• BREAKING NEWS Shelter in place lifted after prisoner captured
  • BREAKING NEWS NYPD officer struck by vehicle during foot pursuit

How a wand is making a difference in surgery

March 24, 2011 2:18:57 PM PDT
We would like to think that nothing will ever go wrong when we are in surgery.

Mainly because the surgery alone is enough on our plate, but the reality is errors do occur and they can be life threatening and costly.

Hospitals are taking steps to prevent one type of error from happening. There is a new instrument called a medical wand and it is used to catch unintended items that get left inside a patient after surgery.

This actually occurs pretty frequently. In fact, according to a State Health Department report, it happened more than one hundred times in New York state alone.

Dr. David Feldman of Maimonides Medical Center is very grateful for the addition of the Medical Wand in the operating room.

"In a particularly complex, long operation imagine using literally hundreds of sponges or pads and the traditional way to make sure we haven't left them in somebody is to ask nurses to count them before, during and after the procedure," Feldman said.

Even though nurses continue to count all the sponges and gauze pads during surgery, the surgeons at Maimonides Medical Center now have back up. The Medical Wand can assure surgeons that no pads, gauzes or sponges have been left inside the patient.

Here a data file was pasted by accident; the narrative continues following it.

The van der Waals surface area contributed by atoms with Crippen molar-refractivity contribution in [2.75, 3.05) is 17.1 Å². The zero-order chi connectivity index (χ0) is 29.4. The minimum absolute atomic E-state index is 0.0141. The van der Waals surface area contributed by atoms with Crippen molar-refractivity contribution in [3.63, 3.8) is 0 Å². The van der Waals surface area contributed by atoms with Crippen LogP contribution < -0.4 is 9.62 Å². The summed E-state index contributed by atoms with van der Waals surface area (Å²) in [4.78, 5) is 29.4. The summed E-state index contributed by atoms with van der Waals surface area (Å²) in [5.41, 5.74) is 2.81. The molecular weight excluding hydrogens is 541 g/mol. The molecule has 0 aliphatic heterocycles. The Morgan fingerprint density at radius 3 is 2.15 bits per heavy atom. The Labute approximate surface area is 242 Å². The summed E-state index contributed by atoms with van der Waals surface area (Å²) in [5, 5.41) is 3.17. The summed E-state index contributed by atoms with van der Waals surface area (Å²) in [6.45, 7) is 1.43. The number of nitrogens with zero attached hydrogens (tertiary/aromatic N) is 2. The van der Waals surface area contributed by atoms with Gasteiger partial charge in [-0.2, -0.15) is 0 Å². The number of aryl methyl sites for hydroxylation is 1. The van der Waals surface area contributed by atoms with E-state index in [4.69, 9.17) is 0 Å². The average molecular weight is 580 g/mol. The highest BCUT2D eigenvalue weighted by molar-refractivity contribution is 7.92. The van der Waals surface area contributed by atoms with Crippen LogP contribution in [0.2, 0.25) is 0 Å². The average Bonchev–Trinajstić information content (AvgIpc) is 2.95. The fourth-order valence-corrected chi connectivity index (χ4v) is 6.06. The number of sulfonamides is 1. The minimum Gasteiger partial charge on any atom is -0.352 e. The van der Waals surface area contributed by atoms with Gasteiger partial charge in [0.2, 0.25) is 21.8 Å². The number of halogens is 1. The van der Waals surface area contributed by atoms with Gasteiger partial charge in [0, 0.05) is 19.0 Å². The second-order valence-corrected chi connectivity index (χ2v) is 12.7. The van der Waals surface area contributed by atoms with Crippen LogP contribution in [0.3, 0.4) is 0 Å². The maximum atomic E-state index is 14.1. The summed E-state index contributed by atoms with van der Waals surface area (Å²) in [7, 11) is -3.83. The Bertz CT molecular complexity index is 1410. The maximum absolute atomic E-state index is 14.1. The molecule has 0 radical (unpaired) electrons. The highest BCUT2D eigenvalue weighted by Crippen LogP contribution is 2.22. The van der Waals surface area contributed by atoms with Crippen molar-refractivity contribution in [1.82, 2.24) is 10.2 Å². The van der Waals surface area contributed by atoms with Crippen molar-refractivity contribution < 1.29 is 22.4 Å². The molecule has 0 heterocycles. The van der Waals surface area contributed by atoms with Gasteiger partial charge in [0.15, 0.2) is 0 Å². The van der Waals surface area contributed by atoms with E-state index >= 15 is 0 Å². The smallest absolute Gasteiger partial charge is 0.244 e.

The items now carry a radiofrequency chip. If one were mistakenly left inside the patient, then the wand would beep when the patient is checked.

If there is no beep, then the surgeons know that nothing was left behind.

"Our goal is to try and make sure at the end of every operation, we've done everything we can to make sure we haven't left, unintentionally, something in a patient," Feldman said.

A surgery that is long and complex, can involve hundreds of items. While keeping track is part of a well-honed system, it is not one that is perfect. The wand provides extra security and peace of mind for the doctor and patient. It is even used in Laparoscopic surgeries, where only small hole incisions are made.

Dr. David Sherwinter, a surgeon also at Maimonides Medical Center, explains how the mistake of leaving objects in patients can happen.

"The sponges will often get full of bodily fluid and blood and you'd be surprised at how much they look exactly like the rest of the body and are very difficult to find," Sherwinter said.

This is why the Medical Wand is a great addition to hospitals.

Nearly a quarter million dollars yearly is absorbed by the hospital, says Dr. Feldman, and not passed on to patients. Feldman feels a good amount of this money can go to bringing the Medical Wand into more operating rooms.

"It's just something we feel is important to improve patient safety, so we're willing to pay a significant price to do that," Feldman said.

The Medical Wand could ultimately save a lot of money and lives.


Load Comments